The Vatican Museums is another great Roman destination. Founded in 1506, it has over 70,000 pieces of work with 54 galleries. You defiantly also want to book your tickets online in advance, so the lines to get in can be hours on some days. The tickets for entry are 16 euros, plus a 4-euro reservation fee. You can select the day and time you want to enter. Be sure you pick a time you can commit you, as the guards can be strict on trying to enter the queue early or late during high season. When you enter thru the main doors, you have to exchange your reservation for a physical ticket. There is a guided one-way path thru the Vatican Museums to see most of the exhibits and artwork. Most people pass the artwork quickly to get to the Sistine Chapel. The Sistine Chapel sits in the Apostolic Palace, home of the Pope. It is the site of the Papal Conclave, where the College of Cardinals vote on a new Pope. To be in the Chapel with the fresco of The Last Judgment painted by Michelangelo is breathtaking. You could easily spend hours looking up at the ceiling! There is no talking or taking photos allowed while inside the Chapel, and they are very strict on those rules. I would say plan to at least spend half a day at the Vatican Museums.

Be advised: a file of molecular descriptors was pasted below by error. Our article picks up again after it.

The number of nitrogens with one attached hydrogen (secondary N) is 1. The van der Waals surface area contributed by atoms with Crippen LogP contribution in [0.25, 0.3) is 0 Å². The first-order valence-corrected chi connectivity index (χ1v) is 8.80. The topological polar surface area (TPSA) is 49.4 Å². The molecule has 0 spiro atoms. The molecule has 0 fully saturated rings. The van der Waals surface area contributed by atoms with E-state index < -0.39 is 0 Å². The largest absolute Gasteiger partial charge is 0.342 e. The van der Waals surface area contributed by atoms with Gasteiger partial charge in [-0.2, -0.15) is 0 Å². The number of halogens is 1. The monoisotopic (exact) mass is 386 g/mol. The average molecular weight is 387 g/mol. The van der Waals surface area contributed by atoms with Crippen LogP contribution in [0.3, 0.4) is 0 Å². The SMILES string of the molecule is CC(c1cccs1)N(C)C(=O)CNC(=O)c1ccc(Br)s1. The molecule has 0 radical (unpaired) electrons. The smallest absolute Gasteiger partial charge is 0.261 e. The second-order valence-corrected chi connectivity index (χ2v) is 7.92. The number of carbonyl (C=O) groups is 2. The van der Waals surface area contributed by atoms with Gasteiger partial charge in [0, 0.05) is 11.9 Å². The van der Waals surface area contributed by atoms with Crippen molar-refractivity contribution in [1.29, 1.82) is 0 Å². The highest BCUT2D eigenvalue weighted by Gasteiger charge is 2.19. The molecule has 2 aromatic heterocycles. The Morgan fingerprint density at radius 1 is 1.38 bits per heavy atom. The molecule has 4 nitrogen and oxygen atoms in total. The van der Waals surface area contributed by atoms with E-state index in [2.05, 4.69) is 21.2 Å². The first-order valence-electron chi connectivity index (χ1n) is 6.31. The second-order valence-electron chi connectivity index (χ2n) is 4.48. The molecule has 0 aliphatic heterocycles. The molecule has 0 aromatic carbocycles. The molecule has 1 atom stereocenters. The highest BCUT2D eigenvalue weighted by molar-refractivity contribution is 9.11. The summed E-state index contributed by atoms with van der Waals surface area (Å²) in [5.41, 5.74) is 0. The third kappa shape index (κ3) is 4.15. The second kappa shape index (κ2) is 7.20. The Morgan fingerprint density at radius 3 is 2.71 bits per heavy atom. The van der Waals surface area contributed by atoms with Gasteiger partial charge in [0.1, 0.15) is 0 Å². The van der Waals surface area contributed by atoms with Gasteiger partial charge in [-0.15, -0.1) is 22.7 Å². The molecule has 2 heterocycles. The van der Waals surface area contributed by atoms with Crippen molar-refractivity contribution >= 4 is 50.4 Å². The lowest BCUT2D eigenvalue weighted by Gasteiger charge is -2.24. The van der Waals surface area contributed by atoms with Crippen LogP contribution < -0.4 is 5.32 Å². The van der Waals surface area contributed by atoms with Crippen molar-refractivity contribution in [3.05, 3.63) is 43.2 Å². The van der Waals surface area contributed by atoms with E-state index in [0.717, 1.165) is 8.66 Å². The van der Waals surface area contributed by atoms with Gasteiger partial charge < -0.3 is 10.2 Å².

After walking around all day and working up an appetite, we found a small pasta chain nearby called Pastaciutti. It is little hole in the all joint, but it has some of the best pasta I ever had! I had cheese and pepper pasta with a coke for about 7 euros! After a quick meal, we hoped on the subway towards downtown Rome. One of the famous sights we checked out was the Pantheon. The Pantheon was a former Roman temple that is now a Christian church. The current building standing was opened in about 126 AD. The church is circular with a portico of large granite Corinthian columns. The dome is the largest unreinforced dome in the world at 142 feet in diameter! It is also one of the best preserved of all the ancient Roman buildings due to its continuous use. Entering in to see the oculus opening shining light down on the marble floor is an awesome sight! We then walked over to the Spanish Steps. The Spanish Steps are 135 steps built in 1725 to link the Bourbon Spanish Embassy to Trinita dei Monti church. The steps were made famous to an American audience during the 1953 classic movie, Roman Holiday.